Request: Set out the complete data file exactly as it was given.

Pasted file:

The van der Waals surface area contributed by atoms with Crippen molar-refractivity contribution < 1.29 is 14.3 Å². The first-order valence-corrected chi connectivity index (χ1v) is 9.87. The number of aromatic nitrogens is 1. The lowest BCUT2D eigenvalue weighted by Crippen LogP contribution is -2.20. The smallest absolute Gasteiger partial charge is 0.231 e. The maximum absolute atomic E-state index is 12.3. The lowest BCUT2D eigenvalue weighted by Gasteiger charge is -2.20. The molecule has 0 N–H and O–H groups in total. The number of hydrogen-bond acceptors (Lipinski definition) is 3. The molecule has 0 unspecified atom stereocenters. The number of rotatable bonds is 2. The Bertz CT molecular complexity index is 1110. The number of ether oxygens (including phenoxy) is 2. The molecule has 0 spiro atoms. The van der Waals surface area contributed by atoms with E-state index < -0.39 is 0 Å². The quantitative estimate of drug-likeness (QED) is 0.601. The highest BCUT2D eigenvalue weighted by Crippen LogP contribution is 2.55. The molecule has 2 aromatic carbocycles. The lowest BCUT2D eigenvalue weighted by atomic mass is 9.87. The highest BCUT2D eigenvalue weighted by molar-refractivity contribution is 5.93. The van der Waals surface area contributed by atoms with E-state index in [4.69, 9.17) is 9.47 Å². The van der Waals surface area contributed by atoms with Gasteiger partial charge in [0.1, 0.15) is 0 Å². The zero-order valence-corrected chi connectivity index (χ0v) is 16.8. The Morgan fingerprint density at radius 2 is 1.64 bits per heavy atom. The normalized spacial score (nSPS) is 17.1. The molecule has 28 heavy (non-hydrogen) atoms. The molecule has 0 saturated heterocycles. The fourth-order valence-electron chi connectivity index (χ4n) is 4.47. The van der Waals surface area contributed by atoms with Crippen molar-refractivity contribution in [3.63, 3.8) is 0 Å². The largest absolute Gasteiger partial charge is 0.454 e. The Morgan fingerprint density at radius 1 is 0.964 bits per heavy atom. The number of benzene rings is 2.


The van der Waals surface area contributed by atoms with Crippen molar-refractivity contribution < 1.29 is 14.3 Å². The first-order valence-corrected chi connectivity index (χ1v) is 9.87. The number of aromatic nitrogens is 1. The lowest BCUT2D eigenvalue weighted by Crippen LogP contribution is -2.20. The smallest absolute Gasteiger partial charge is 0.231 e. The maximum absolute atomic E-state index is 12.3. The lowest BCUT2D eigenvalue weighted by Gasteiger charge is -2.20. The molecule has 0 N–H and O–H groups in total. The number of hydrogen-bond acceptors (Lipinski definition) is 3. The molecule has 0 unspecified atom stereocenters. The number of rotatable bonds is 2. The Bertz CT molecular complexity index is 1110. The number of ether oxygens (including phenoxy) is 2. The molecule has 0 spiro atoms. The van der Waals surface area contributed by atoms with E-state index < -0.39 is 0 Å². The quantitative estimate of drug-likeness (QED) is 0.601. The highest BCUT2D eigenvalue weighted by Crippen LogP contribution is 2.55. The molecule has 2 aromatic carbocycles. The lowest BCUT2D eigenvalue weighted by atomic mass is 9.87. The highest BCUT2D eigenvalue weighted by molar-refractivity contribution is 5.93. The van der Waals surface area contributed by atoms with E-state index in [4.69, 9.17) is 9.47 Å². The van der Waals surface area contributed by atoms with Gasteiger partial charge in [0.1, 0.15) is 0 Å². The zero-order valence-corrected chi connectivity index (χ0v) is 16.8. The Morgan fingerprint density at radius 2 is 1.64 bits per heavy atom. The normalized spacial score (nSPS) is 17.1. The molecule has 28 heavy (non-hydrogen) atoms. The molecule has 0 saturated heterocycles. The fourth-order valence-electron chi connectivity index (χ4n) is 4.47. The van der Waals surface area contributed by atoms with Crippen molar-refractivity contribution in [3.63, 3.8) is 0 Å². The largest absolute Gasteiger partial charge is 0.454 e. The Morgan fingerprint density at radius 1 is 0.964 bits per heavy atom. The number of benzene rings is 2.